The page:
Really like. My Dad was brought up in Dawley and Horsehay but only spoke ‘the ‘Dawley talk’ when with old friends. His Dad had run the Queens’ pub in Dawley the 1950s and Forresters Arms in early 1960s.I was brought up in Wellington then moved to Malinslee when I was 8; I didn’t really understand a lot of what was said in the first few weeks of school and I stood out by my accent from all of 4 miles away! Soon learned fit, though. Some ones I remember that aren’t on your list: 1. Borrow me yer ball? (can I borrow , or will you lend?); 2. I’m bad (I’m poorly); 3. Babby (baby or kid); 4. I’ve got the clogga (have a cold); 5. That’s yourn/arn (yours/ours); 6. Council pop (tap water); 7. Splitherin’ (dribbling) 8. Rowad (road) – there are lots of words where a single syllable is stretched to two; 9. Jom piecey (jam sandwich); 10. Ow bist, whut? (how are you, eh?); 11. Marlies/ironies (marbles/ball bearings); 12. Doorstop (thick cut bread or sandwich) 13. Mither (worry, or slight nagging); 14. Yelp (help – like yed for head). Bet there are loads more – I’ll have a think. I worked in the Potteries for some years and was surprised by the similaries in some of the common words and pronunication. I wonder if a lot moved from here to there, or vice versa?
These all need to be added to the next edition of the dictionary 🙂
Very sorry to hear of the death of Ray Nickless after a short illness. Ray was an ever-active man in his seventies, loved looking after his grandchildren, writing and giving talks about Shropshire and its history & dialects, tireless fundraiser for charity, regular reading helper in his local primary school, ex-miner from the age of 15, walker in all weather and, above all, a ‘Shropshire Mon’. We’ll miss him.
Sleep tight jockey – tha wunna be forgotten
I’m an owd Dawley bloke, Dawley born and bread, these comments bring back some memories, had of fix me trowin! Said that at work the other day, no one knew what i was on about.
Got any other memories Tim?
I would just like to say how sorry I was to hear of Ray Nickless death. He was my Mother in Laws brother and although I had not seen him for many years I have wonderful memories.
This is lovely bringing back memories and reminding me of my roots. I am Dawley born and Dawley, strong in the arm but NOT thick in the head – as some people may remember as a saying a bit differently. I am proud to be a Dawley girl, a pupil of Phoenix and to say that my mum and her family came from Dawley, Crown Street and before that Malinslee and my Dad, a proud miner, came from Akadock and had family from Lawley Bonk.
A familiar saying we still use and tell newcomers to the area including Americans is ‘how bist jockey ast got any suck’. This just leaves them confused and amazed.
I echo the sad loss of Ray – a well respected part of the community and someone who worked with my Dad down the mines.
Times and dialects are changing but I would like to think that we keep memories and dialects relevant and part of the history of Dawley – long before Telford existed. I also recall as a girl of about 10 going on a Mystery Tour with Elcocks buses (yes it was a Dawley bus company back then) to see the development of Carrefour on an old mining site – aka Telford Town Centre!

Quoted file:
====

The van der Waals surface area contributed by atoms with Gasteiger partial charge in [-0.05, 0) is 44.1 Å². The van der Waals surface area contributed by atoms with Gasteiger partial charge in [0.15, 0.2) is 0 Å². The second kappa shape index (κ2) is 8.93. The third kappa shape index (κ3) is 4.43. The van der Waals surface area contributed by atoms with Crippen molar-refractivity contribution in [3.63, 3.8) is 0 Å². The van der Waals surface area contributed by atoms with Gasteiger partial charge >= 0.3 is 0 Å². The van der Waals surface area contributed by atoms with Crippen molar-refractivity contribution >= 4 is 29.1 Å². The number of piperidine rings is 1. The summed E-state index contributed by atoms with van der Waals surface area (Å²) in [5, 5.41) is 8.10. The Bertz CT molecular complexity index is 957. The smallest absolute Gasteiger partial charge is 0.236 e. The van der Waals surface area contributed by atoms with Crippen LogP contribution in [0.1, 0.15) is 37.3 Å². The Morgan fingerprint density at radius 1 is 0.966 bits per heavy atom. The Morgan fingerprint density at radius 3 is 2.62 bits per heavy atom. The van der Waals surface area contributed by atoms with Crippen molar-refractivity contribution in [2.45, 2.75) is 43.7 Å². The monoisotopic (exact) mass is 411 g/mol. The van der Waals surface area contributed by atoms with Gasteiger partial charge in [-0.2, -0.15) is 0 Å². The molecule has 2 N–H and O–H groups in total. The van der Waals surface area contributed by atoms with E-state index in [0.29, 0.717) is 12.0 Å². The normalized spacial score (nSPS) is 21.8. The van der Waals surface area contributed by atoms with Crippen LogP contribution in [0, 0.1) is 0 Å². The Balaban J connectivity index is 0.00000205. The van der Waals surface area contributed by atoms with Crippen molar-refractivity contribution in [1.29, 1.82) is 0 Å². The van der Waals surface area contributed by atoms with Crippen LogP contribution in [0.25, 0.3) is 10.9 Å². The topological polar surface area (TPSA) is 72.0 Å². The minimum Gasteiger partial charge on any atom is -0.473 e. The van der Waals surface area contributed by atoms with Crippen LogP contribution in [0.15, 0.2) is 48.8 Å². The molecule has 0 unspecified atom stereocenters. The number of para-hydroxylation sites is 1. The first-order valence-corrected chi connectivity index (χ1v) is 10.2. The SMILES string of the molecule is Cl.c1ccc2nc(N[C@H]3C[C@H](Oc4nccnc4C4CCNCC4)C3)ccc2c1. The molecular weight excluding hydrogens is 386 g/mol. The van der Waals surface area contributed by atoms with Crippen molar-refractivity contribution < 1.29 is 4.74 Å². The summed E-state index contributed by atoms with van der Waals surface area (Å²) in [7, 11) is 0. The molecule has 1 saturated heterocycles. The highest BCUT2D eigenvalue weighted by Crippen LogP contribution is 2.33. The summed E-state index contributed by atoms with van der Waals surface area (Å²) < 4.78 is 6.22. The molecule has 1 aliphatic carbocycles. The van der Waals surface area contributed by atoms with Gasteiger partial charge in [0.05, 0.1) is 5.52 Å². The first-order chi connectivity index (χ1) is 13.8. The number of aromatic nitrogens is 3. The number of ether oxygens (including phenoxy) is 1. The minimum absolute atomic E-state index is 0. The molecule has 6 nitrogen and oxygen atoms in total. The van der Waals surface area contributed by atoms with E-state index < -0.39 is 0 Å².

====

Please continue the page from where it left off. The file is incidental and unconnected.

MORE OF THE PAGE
Phoenix ‘school’ has now moved to a new site but it will arise again from the ashes and hopefully continue to teach the offspring of new generations great values underlined with local history which they can be proud of.
And my son and I want to know does the school still have jar containing the pickled two-headed pig!!!
I must add that a local version of a well known song, by a well known person of Dawley of, the song being ‘Crying Over You’ aka ‘Sqwaking over Thee’ is just bostin
Happy days and happy memories
Brilliant post Julie 🙂
Grude = dirty
Baff – Bath
It’s odd because a lot of these words I’ve only ever heard said by people from the ‘Potteries’ areas of old Stoke on Trent. Bostin, cost etc are all used by the old pot bank and mining families. Funny how language gets around!
Sorry to be picky but, Hammer is Ommer and not Ammer. Ammer means “am not” as in “I ammer doin’ that”. Brilliant to see it all in print though.
Having moved away 12 years ago I’d forgotten the vast majority of this.
My dad and my granddad both spoke/speak “proper” Dawley – I’m embarrassed to say my use of it has long since past (except for bostin – which still raises eyebrows in Cardiff!).
Great work collecting it – audio samples would be good to keep it alive!
This has reminded me of working in Red Lion in Little Dawley about 12 yrs ago serving some fab regulars who used to tell us stories about this language – always fascinated me as a ‘newbie’ into Telford 20yrs ago now x
thee costner kick a ball up against the wall yed it and bost it thee nowst the caper
Fair point – will be amended in next version:)
Two old Dawley men were talking about the weather,”I think it’s gonna raren”, ” dust? “, ” no, wareter”.
Is how’bist in the dictionary?
Just love this thread. I still slip into speaking like that with old local friends.
Wesh – wash
Owd Dawley folk, quick witted, quick off the mark, you’d have to get up early to catch them out. the famous pig on the wall is a massive piece of Dawley history, When Captain Webb returned to Dawley after his successful swim of the English Channel a pig placed its front trotters on top the wall of its sty to watch the brass band as it went by.